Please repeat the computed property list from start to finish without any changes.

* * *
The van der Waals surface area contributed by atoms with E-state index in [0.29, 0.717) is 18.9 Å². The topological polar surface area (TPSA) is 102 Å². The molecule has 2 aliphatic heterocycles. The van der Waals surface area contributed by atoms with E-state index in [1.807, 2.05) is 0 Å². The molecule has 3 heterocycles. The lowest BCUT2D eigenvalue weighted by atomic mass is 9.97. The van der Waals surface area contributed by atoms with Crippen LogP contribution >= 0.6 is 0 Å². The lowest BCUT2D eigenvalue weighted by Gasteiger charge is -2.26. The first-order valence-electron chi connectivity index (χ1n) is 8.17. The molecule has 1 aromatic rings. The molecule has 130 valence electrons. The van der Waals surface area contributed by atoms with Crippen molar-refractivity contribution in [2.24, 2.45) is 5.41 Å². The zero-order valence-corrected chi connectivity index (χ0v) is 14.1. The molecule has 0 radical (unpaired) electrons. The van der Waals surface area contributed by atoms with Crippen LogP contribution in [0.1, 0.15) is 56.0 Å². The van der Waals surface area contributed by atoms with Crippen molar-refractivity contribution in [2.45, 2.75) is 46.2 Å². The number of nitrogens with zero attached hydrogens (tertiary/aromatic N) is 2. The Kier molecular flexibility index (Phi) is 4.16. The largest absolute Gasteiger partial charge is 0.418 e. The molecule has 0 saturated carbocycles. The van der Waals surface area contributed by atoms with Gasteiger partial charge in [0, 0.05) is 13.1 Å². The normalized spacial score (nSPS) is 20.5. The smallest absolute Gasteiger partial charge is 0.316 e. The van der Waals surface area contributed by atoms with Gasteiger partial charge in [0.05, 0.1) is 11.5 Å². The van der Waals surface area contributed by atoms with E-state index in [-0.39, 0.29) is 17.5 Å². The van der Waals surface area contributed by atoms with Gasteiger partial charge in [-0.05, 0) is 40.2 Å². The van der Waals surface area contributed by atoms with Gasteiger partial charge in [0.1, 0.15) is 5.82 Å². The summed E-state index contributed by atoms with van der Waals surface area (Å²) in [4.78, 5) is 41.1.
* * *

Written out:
The van der Waals surface area contributed by atoms with E-state index in [0.29, 0.717) is 18.9 Å². The topological polar surface area (TPSA) is 102 Å². The molecule has 2 aliphatic heterocycles. The van der Waals surface area contributed by atoms with E-state index in [1.807, 2.05) is 0 Å². The molecule has 3 heterocycles. The lowest BCUT2D eigenvalue weighted by atomic mass is 9.97. The van der Waals surface area contributed by atoms with Crippen LogP contribution >= 0.6 is 0 Å². The lowest BCUT2D eigenvalue weighted by Gasteiger charge is -2.26. The first-order valence-electron chi connectivity index (χ1n) is 8.17. The molecule has 1 aromatic rings. The molecule has 130 valence electrons. The van der Waals surface area contributed by atoms with Crippen molar-refractivity contribution in [2.24, 2.45) is 5.41 Å². The zero-order valence-corrected chi connectivity index (χ0v) is 14.1. The molecule has 0 radical (unpaired) electrons. The van der Waals surface area contributed by atoms with Crippen LogP contribution in [0.1, 0.15) is 56.0 Å². The van der Waals surface area contributed by atoms with Crippen molar-refractivity contribution in [2.45, 2.75) is 46.2 Å². The number of nitrogens with zero attached hydrogens (tertiary/aromatic N) is 2. The Kier molecular flexibility index (Phi) is 4.16. The largest absolute Gasteiger partial charge is 0.418 e. The molecule has 0 saturated carbocycles. The van der Waals surface area contributed by atoms with Gasteiger partial charge in [0, 0.05) is 13.1 Å². The normalized spacial score (nSPS) is 20.5. The smallest absolute Gasteiger partial charge is 0.316 e. The van der Waals surface area contributed by atoms with Gasteiger partial charge in [0.05, 0.1) is 11.5 Å². The van der Waals surface area contributed by atoms with E-state index in [-0.39, 0.29) is 17.5 Å². The van der Waals surface area contributed by atoms with Gasteiger partial charge in [-0.05, 0) is 40.2 Å². The van der Waals surface area contributed by atoms with Gasteiger partial charge in [0.1, 0.15) is 5.82 Å². The summed E-state index contributed by atoms with van der Waals surface area (Å²) in [4.78, 5) is 41.1.